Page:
By: Kirk Dunaway
[dropcap]O[/dropcap]ne of the key areas where I see novice kayak anglers making a mistake is with their anchoring methods. Traditional anchors do have their place, but aren’t necessarily the best plan. How do you know that area is going to produce your catch? Unless you see fish in the area, let the wind push you along or cast and paddle, and be sure to cover water to either look for signs of predators or until you get a strike.
Second, consider your anchor itself. Traditional anchors such as a folding anchor aren’t necessarily optimal on the flats. These anchors scan be clumsy and noisy to deploy by the time you find fish. Considering the shallow water where we normally find fish the stakeout pole tends to be the best method because it’s fast and stealthy: once you see fish simply drive the point end into the bottom of the flat.
Make sure you stakeout on the proper side of your kayak so that you don’t bump into it either due to wind or current because this would negate the stealth factor. In high current or wind situations be sure to drive your stakeout pole at an angle with the end facing into the current or wind while it’s tethered to your kayak so that as your kayak starts to drift it actually drives the pole into the bottom. Don’t drive your stakeout pole through a scupper hole because this will make too much sound. In addition there is a seam around most scupper holes and this could stress the hull over time.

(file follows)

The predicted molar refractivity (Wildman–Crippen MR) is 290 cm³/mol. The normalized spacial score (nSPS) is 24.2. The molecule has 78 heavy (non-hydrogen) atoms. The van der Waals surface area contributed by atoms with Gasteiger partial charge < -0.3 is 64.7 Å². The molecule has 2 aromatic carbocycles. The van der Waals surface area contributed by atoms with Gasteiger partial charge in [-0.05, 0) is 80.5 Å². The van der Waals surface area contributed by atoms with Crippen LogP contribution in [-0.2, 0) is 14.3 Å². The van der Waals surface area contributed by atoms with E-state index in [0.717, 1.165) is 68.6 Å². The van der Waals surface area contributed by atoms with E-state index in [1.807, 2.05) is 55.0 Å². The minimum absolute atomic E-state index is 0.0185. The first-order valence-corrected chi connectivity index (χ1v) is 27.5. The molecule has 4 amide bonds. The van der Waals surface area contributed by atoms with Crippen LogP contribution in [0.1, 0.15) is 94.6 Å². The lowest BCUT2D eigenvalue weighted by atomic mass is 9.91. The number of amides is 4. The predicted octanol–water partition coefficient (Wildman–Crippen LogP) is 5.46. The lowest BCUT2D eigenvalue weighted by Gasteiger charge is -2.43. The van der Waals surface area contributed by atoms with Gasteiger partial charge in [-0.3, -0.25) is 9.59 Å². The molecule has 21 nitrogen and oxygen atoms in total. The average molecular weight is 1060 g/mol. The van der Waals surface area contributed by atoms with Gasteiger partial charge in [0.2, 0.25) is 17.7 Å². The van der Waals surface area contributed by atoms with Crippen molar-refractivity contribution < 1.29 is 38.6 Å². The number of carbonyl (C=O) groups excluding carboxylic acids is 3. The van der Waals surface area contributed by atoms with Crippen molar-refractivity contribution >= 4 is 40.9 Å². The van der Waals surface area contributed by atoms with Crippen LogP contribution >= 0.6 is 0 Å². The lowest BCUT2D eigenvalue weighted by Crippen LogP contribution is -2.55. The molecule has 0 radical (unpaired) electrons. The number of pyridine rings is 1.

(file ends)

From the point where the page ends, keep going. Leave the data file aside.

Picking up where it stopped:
You can either buy a stakeout pole or make your own. Many that elect to buy one consider the following specialty products:
Some kayak anglers find these specialty products to be too expensive to compared to home-made options but remember these products are not just intended to hold your spot, they can also be used as a push pole to help you get into position.
If you would prefer to make one, then consider using an old golf club. Don’t use PVC pipe because in harder bottom with shell or oysters you will find it very difficult to penetrate. To obtain a usable golf club go to a used sporting goods store or garage sale and look for the inexpensive graphite drivers golf clubs. Graphite club shafts offer two advantages: They float and won’t corrode in brackish water like alloy does. Cut the head off at a steep angler to create a sharp point, then drill a hole through the handle so you can pass a piece of thin rope through to enable you to tether it to your kayak.
Now you’re set to stalk fish. Find some tailing redfish, get within casting distance, stick your stakeout pole into the flats bottom, and start casting. The most important aspect of this is to remember fish have fins and tails. This means that instead of holding in one place they tend to move around on the flats. Be prepared to pull up your stakeout pole and plant it again once you relocate them.